Jessica Knouse (University of Toledo - College of Law) has posted From Identity Politics to Ideology Politics (Utah Law Review, Forthcoming) on SSRN. Here is the abstract:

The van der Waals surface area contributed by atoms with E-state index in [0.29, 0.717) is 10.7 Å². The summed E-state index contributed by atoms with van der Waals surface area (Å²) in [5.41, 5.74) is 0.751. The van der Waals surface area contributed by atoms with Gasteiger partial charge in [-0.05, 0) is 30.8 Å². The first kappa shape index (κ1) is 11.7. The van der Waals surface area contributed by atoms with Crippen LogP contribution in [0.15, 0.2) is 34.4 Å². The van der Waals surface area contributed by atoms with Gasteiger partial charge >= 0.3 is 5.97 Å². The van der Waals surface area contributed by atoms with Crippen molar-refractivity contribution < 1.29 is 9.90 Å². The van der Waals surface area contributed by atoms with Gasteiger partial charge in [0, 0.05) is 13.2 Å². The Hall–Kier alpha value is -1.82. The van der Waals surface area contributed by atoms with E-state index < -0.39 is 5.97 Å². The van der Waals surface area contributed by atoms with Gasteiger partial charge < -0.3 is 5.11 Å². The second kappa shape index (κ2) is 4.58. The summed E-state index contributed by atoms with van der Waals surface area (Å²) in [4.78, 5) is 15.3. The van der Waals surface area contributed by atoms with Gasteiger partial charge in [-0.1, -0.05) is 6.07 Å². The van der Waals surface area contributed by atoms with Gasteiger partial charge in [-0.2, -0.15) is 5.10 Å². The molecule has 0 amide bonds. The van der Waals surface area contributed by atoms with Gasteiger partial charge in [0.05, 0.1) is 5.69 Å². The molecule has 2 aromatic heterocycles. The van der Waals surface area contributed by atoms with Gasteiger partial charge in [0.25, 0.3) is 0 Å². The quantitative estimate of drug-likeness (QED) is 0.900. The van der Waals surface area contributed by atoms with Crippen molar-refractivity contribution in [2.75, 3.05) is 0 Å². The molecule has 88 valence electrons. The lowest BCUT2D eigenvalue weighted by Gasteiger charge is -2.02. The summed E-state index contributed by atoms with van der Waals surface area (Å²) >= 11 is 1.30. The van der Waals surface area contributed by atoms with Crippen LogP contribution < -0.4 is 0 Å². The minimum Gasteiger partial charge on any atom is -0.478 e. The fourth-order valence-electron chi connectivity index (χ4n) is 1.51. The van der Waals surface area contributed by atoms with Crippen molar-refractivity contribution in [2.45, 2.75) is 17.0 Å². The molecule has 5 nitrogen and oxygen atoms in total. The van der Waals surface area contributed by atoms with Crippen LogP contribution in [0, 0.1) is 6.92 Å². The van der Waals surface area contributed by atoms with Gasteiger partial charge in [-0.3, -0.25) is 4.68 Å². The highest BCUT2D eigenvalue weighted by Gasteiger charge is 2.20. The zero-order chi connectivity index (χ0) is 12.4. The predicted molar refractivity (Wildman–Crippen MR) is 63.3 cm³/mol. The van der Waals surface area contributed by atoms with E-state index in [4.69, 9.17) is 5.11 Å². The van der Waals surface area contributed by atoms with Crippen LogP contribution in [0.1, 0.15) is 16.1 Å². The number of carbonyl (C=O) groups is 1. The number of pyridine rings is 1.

"From Identity Politics to Ideology Politics" begins by arguing that “identity politics” – i.e., activism by identity groups such as African Americans, women, gays, etc. – can be harmful. By using identity as a proxy for ideology, identity politics makes incorrect presumptions. It presumes, for example, that all African Americans favor affirmative action, all women are pro-choice, and all gays favor same-sex marriage. Such presumptions chill individual autonomy and distort public forum debate. Despite these harms, identity politics is supported and even encouraged by the Supreme Court’s equal protection doctrine. Identity groups are, indeed, the structuring concept behind the doctrine’s “suspect classes” and “suspect classifications.” The article therefore argues for an abandonment of the existing doctrine, based on critiques from pragmatism, structuralism, and originalism, and the introduction of a new doctrine that would usher in a new regime of “ideology politics.” Ideology politics, by allowing individuals to independently affiliate with both identity and ideology groups, would increase individual autonomy and improve public forum debate.